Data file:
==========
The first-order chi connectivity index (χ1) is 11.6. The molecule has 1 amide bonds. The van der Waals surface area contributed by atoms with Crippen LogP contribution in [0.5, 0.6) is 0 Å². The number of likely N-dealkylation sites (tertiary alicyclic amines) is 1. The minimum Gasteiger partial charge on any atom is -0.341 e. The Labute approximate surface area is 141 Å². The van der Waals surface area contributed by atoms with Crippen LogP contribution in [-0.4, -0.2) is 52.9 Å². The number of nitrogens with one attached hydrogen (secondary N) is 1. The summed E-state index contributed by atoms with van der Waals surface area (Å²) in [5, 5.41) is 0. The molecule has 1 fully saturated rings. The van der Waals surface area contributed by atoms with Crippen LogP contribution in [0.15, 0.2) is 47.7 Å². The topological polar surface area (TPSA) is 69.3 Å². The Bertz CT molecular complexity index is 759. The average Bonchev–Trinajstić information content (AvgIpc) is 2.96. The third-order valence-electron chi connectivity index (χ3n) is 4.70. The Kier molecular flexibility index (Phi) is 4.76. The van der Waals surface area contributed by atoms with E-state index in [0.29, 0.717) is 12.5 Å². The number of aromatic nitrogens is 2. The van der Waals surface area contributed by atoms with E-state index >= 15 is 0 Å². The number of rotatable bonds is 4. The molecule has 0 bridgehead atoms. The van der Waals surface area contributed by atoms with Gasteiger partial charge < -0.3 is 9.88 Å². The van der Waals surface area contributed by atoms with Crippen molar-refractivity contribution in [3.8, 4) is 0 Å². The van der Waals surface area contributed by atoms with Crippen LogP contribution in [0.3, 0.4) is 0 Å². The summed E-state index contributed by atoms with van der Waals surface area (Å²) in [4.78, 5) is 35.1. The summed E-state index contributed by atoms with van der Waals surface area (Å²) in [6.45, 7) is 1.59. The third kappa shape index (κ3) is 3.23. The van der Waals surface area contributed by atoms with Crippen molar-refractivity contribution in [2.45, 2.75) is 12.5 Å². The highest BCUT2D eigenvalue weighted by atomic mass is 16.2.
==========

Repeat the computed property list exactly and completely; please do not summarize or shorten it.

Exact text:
The first-order chi connectivity index (χ1) is 11.6. The molecule has 1 amide bonds. The van der Waals surface area contributed by atoms with Crippen LogP contribution in [0.5, 0.6) is 0 Å². The number of likely N-dealkylation sites (tertiary alicyclic amines) is 1. The minimum Gasteiger partial charge on any atom is -0.341 e. The Labute approximate surface area is 141 Å². The van der Waals surface area contributed by atoms with Crippen LogP contribution in [-0.4, -0.2) is 52.9 Å². The number of nitrogens with one attached hydrogen (secondary N) is 1. The summed E-state index contributed by atoms with van der Waals surface area (Å²) in [5, 5.41) is 0. The molecule has 1 fully saturated rings. The van der Waals surface area contributed by atoms with Crippen LogP contribution in [0.15, 0.2) is 47.7 Å². The topological polar surface area (TPSA) is 69.3 Å². The Bertz CT molecular complexity index is 759. The average Bonchev–Trinajstić information content (AvgIpc) is 2.96. The third-order valence-electron chi connectivity index (χ3n) is 4.70. The Kier molecular flexibility index (Phi) is 4.76. The van der Waals surface area contributed by atoms with E-state index in [0.29, 0.717) is 12.5 Å². The number of aromatic nitrogens is 2. The van der Waals surface area contributed by atoms with E-state index >= 15 is 0 Å². The number of rotatable bonds is 4. The molecule has 0 bridgehead atoms. The van der Waals surface area contributed by atoms with Gasteiger partial charge < -0.3 is 9.88 Å². The van der Waals surface area contributed by atoms with Crippen molar-refractivity contribution in [3.8, 4) is 0 Å². The van der Waals surface area contributed by atoms with Crippen LogP contribution in [0.3, 0.4) is 0 Å². The summed E-state index contributed by atoms with van der Waals surface area (Å²) in [4.78, 5) is 35.1. The summed E-state index contributed by atoms with van der Waals surface area (Å²) in [6.45, 7) is 1.59. The third kappa shape index (κ3) is 3.23. The van der Waals surface area contributed by atoms with Crippen molar-refractivity contribution in [2.45, 2.75) is 12.5 Å². The highest BCUT2D eigenvalue weighted by atomic mass is 16.2.